Parallel to the laser-speed reorganization of care through the community health centers, the government created mobile coronavirus care units (UVAC) served by an RN/family physician dyad and established a COVID-19 coordination centre led by primary care professionals. The UVAC did face-to-face home visits, obtained test samples at home, and followed-up with daily telephone monitoring of positive cases. The UVAC also refer these patients to hospitals in case of a worsening clinical situation. A team of nurses and doctors was placed in charge of the care and health education of family members and cohabitants of COVID+ patients, to minimize the spread.
A central role of the coordination center is the oversight on and control of nursing homes, where they carry out daily interventions, collect massive test samples of both vulnerable patients and healthcare workers in these homes, and also refer, when required, patients to hospitals.
For workplaces that continue active during the lockdown, five express (mobile) COVID units were launched to collect samples and carry out tests from essential workers, each unit carrying out about 200 tests each day.
This early primary care intervention has helped contain the outbreak in the home sector, thus protecting hospitals from collapse and allowing them to focus their efforts on the people severely affected by the disease. The organizing values for primary care as a gateway to the health system were defined as: accessibility, proximity, efficiency and resolution. This kind of primary care approach allowed hospitals to adopt the necessary structural and organizational measures to adequately care for patients affected with COVID-19, as well as maintain oncological and urgent activity not linked to COVID-19.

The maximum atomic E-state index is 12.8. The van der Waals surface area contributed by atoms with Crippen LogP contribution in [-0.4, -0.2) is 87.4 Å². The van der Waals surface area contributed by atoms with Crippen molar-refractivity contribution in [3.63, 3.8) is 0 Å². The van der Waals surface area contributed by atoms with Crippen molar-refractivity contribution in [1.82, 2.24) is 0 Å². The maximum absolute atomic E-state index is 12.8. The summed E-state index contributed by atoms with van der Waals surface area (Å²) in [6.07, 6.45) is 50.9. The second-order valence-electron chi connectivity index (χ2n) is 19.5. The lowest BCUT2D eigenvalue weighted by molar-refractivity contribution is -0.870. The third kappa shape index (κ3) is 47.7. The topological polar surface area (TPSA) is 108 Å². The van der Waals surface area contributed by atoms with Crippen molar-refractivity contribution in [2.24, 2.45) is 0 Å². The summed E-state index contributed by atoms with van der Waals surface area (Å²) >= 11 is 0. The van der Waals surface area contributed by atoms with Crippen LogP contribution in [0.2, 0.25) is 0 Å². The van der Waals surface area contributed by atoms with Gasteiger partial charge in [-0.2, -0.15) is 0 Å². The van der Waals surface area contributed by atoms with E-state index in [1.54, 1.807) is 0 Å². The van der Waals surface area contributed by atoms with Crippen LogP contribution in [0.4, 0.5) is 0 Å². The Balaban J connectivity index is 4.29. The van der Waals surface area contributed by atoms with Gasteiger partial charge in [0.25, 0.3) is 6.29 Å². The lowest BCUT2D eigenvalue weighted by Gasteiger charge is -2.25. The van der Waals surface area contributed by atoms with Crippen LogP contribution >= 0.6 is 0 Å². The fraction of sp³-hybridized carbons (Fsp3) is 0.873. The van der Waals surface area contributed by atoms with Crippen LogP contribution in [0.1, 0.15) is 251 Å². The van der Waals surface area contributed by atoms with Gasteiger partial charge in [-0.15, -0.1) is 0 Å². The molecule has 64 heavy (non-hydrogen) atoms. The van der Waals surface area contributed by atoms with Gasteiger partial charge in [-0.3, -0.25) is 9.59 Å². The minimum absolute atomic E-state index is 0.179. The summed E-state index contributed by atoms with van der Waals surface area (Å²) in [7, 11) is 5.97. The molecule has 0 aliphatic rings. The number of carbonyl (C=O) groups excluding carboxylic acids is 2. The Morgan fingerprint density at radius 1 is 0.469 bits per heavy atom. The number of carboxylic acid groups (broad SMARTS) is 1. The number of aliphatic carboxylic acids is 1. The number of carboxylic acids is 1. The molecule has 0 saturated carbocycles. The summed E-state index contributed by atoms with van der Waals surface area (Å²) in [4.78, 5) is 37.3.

All this has been accompanied by an extraordinary increase in home and telephone care (in primary care and in hospitals), allowing the decongestion of the two healthcare areas.
From RNAO’s perspective, this is an insightful example of an approach that emphasizes keeping the health system whole for all. It limited the spread of COVID-19 by, early on, keeping people at home, including for purposes of getting tested. It promoted people’s active support by ongoing telephone connection and extensive homecare visits. The use of social media for virtual consultation with professionals is not something we have tried in Canada, nor is the intensive daily monitoring of COVID+ persons with extensive, quick, contact tracing and isolation. A coordination centre for COVID response led by primary care professionals is, again, a crucial element for us to consider in the go forward. The same holds for a reorganized health system of community care anchored in primary care and augmented robustly by home care, with responsibility for the totality of the population.
Many will remember these are concepts RNAO has advanced since the first release of Enhancing Community Care for Ontarians (ECCO) in 2012, revised and re-issued in 2014. This model has been discussed further, and a new revised version is forthcoming on May 12, 2020 – in celebration of Florence Nightingale’s 200th birthday. In RNAO’s view, these are important concepts to consider as we visualize Ontario’s future health system and the evolution of Ontario’s Health Teams (OHTs).